DAILY STAR EGYPT
By Sarah Carr
February 6, 2009
CAIRO: Fourteen activists from Egypt, the US, the UK, Spain, Poland and France marched “to Gaza” on Friday in solidarity with Palestinians.
Beginning in Shobra, North Cairo, the activists marched to Kafr Hamza in the neighboring Qaliubiya governorate.
Activists Philip Rizk, one of the march organizers, explained that he hoped this would be the first of many activities organized in solidarity with Palestinians.
“We anticipated that when Israeli bombing stopped, the momentum would end and we were right,” Rizk said, “but we wanted to follow up on this momentum with a series of popular actions.”
The group started their campaign on Jan. 23 to coincide with the anniversary of the breach of the Egypt-Gaza border in 2008.
At the time, tens of thousands of Palestinians from the Gaza Strip crossed into Egypt to stock up on fuel, food and other supplies not available in Gaza because of the ongoing Israeli siege.
“The march is a reminder of the continuing suffering in Palestine, which is a political problem — we don’t want to join the humanitarian bandwagon,” said Rizk, adding that 85 percent of Gazans rely on aid.
The campaign website, ToGaza.net, is being sent out to similar groups all over the world to “encourage people to do whatever they think is right to raise awareness about the situation in Palestine.”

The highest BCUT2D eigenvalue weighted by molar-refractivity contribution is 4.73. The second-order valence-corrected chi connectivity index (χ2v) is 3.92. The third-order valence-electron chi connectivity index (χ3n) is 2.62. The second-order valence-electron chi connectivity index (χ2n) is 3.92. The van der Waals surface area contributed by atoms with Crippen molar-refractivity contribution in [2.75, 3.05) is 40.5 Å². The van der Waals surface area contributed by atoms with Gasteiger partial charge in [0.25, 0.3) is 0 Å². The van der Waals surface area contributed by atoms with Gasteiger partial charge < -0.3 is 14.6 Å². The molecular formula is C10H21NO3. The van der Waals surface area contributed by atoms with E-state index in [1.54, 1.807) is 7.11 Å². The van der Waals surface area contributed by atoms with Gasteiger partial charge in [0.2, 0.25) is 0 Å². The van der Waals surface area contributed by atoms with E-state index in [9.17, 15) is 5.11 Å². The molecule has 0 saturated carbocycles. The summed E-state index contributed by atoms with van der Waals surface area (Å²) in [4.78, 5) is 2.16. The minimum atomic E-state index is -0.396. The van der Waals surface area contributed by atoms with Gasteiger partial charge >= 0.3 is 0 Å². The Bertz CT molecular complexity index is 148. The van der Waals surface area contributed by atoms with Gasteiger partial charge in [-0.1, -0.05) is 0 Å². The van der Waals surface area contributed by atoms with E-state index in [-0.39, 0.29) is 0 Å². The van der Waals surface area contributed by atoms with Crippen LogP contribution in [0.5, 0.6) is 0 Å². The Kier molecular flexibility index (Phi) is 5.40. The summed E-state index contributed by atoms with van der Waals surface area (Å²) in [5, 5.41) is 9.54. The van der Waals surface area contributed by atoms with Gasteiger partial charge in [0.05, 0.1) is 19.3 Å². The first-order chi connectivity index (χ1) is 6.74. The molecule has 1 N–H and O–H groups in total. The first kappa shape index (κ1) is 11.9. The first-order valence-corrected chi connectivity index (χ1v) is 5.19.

A statement on the website reads: “We hope for the call to spread organically and to look different in different places around the world. …Our resistance is ignored and obscured by the hypocrisy of our respective governments and so we, the multitude, have no choice but to take to the streets in a collective global expression of condemnation of Israel’s actions.”
Pablo De Soto, a Spanish architect and artist based in Cairo, described the march as “imaginative,” saying it is an unusual form of protest in Egypt, highlighting the apt timing of the start of the campaign with the anniversary of the border breach.
Abigail, an American who preferred not to use her last name, said she joined the march because she believes that her own government is complicit in the Palestinian problem.
The marchers reached their destination, but were stopped by 15 police officers on their way home and were asked to show their identification documents.